Ants are very tiny, and they like to use this to their advantage. The smallest crack or crevice can be the perfect entry point for these pests. Tracking down where ants are sneaking inside is one of the best ways to not only get rid of ants but also help prevent future infestations. We’ve made a list of things that ants use to get inside your home.
Cracks in Walls
Ants, and other pests, can squeeze into tiny cracks in walls. When checking for entry points, it’s important to look at both your interior and exterior walls. Spots where the walls transition to the floor and ceiling are common areas cracks can be found. Your home’s siding can have gaps as well as the area around electrical outlets.
Just like your home’s walls, the foundation can also have cracks and holes. These provide ants with an easy route into your home. Make sure to keep an eye on the area where the side wall meets the foundation since gaps are typically found there.
Dryer Vents & Exhaust Fans
Several areas in your home probably have some form of a vent or exhaust fan. These lead outside and if there are holes near them, ants can crawl right in. Your stove’s vent hood, your dryer’s vent, and the fan in your bathroom are all possible entry points for ants.
Leaving your windows open to let in some air is great, but it can also allow bugs to come inside. You’ll want to make sure that your window screens are in good condition with no holes. Window seals can weaken over time, so check them and repair or replace when necessary. Don’t forget to check for holes on your window frame.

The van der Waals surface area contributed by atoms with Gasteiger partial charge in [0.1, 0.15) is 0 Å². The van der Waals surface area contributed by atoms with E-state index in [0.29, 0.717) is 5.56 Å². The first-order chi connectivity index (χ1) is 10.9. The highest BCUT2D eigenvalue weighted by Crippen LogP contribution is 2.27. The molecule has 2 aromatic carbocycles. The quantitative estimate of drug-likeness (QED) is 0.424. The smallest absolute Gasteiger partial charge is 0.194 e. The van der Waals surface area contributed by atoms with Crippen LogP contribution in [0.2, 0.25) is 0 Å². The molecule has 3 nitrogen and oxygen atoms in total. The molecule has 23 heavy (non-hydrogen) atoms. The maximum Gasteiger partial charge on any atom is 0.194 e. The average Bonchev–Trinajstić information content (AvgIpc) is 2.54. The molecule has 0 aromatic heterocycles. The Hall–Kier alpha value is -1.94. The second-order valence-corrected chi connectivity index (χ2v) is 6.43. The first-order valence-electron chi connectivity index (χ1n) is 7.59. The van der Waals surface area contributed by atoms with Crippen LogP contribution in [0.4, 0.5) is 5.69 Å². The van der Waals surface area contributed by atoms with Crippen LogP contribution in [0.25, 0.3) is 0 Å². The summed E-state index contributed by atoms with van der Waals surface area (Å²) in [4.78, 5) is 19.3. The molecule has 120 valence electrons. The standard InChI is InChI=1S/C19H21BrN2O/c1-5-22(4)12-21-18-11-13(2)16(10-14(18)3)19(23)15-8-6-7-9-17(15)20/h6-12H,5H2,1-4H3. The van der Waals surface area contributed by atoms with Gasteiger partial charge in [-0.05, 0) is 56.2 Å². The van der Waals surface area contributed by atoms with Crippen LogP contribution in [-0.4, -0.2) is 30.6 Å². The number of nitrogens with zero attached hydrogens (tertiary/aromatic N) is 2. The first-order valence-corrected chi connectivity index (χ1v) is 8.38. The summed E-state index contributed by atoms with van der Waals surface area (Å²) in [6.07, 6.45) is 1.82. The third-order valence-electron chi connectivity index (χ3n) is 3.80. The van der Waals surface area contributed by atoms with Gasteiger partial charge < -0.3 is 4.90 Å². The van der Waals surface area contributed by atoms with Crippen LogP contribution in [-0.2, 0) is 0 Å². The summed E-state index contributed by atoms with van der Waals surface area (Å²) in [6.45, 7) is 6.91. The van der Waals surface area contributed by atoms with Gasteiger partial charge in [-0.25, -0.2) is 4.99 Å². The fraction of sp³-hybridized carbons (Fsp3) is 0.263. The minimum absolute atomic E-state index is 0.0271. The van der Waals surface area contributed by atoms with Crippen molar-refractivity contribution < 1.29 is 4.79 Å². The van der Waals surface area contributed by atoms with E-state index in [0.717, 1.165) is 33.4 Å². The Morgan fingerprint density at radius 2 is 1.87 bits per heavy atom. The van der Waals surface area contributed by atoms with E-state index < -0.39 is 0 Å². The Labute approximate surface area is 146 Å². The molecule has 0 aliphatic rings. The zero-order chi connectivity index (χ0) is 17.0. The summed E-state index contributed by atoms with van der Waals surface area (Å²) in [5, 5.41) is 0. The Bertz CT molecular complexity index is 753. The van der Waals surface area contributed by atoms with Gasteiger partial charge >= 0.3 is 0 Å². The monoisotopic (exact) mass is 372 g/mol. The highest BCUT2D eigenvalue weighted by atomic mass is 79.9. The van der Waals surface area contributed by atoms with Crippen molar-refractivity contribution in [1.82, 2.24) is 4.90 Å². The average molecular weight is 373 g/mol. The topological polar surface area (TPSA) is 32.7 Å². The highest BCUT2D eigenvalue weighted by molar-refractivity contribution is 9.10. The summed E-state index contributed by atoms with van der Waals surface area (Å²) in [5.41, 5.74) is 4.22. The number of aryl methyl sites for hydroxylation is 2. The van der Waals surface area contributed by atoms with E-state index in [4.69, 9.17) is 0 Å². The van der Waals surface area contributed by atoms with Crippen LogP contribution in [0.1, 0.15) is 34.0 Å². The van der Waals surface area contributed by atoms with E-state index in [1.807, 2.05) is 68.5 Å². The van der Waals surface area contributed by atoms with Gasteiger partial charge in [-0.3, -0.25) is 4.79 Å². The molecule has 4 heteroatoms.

Ants can easily slip into your home if doors are left open. Like with windows, repair or replace any weakened seals. If there are any gaps underneath your door, ants will find them. Install door sweeps to keep ants from slipping through the cracks. You’ll also want to repair or replace damaged door screens.
Holes in Flooring
Cracks and gaps in your flooring and subflooring can be an entry point for ants. This also gives them a protected place to travel throughout your home. Some ant species, like the pavement ant, are known to live and build nests under flooring. Small holes can usually be filled in without too much trouble using wood putty.
Utility lines often leave behind small holes that ants can easily slip through. Examine areas where wires and pipes connect to the house for any gaps. Sealing these can help to prevent ants from walking into your home.
Carried in with You
Sometimes ants catch a ride with you on the way into your house. When things, like toys, are left outside, there’s always a chance bugs are hiding in their cracks and crevices. The same can be true for your plants. If you bring in plants during winter, pests could already be living on it. Be sure to check items for ants before carrying them inside.
If your home has any kind of opening, you can be sure ants will find it. Examining these common entry points can help to keep ants from getting inside your home. If you’re dealing with an invading ant army, we want to help! Check out our Maggie’s Farm Simply Effective™ Pest Control products for a more environmentally and family-friendly solution.